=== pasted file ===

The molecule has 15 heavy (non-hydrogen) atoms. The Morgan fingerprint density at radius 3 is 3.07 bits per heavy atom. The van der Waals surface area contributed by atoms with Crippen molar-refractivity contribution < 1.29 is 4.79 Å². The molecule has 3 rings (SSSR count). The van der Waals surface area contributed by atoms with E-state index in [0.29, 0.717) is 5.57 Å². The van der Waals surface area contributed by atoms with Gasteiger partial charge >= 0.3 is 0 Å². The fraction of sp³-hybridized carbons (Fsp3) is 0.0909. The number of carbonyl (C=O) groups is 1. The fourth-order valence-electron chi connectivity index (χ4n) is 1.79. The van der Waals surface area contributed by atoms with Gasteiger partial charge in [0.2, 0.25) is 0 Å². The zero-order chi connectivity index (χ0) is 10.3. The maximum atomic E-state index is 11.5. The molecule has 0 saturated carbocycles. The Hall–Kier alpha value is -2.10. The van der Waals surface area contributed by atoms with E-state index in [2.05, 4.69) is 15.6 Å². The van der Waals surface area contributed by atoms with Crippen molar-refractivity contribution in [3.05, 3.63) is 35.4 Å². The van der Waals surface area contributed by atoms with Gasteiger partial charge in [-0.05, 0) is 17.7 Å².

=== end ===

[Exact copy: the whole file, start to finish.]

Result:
The molecule has 15 heavy (non-hydrogen) atoms. The Morgan fingerprint density at radius 3 is 3.07 bits per heavy atom. The van der Waals surface area contributed by atoms with Crippen molar-refractivity contribution < 1.29 is 4.79 Å². The molecule has 3 rings (SSSR count). The van der Waals surface area contributed by atoms with E-state index in [0.29, 0.717) is 5.57 Å². The van der Waals surface area contributed by atoms with Gasteiger partial charge >= 0.3 is 0 Å². The fraction of sp³-hybridized carbons (Fsp3) is 0.0909. The number of carbonyl (C=O) groups is 1. The fourth-order valence-electron chi connectivity index (χ4n) is 1.79. The van der Waals surface area contributed by atoms with Gasteiger partial charge in [0.2, 0.25) is 0 Å². The zero-order chi connectivity index (χ0) is 10.3. The maximum atomic E-state index is 11.5. The molecule has 0 saturated carbocycles. The Hall–Kier alpha value is -2.10. The van der Waals surface area contributed by atoms with E-state index in [2.05, 4.69) is 15.6 Å². The van der Waals surface area contributed by atoms with Crippen molar-refractivity contribution in [3.05, 3.63) is 35.4 Å². The van der Waals surface area contributed by atoms with Gasteiger partial charge in [-0.05, 0) is 17.7 Å².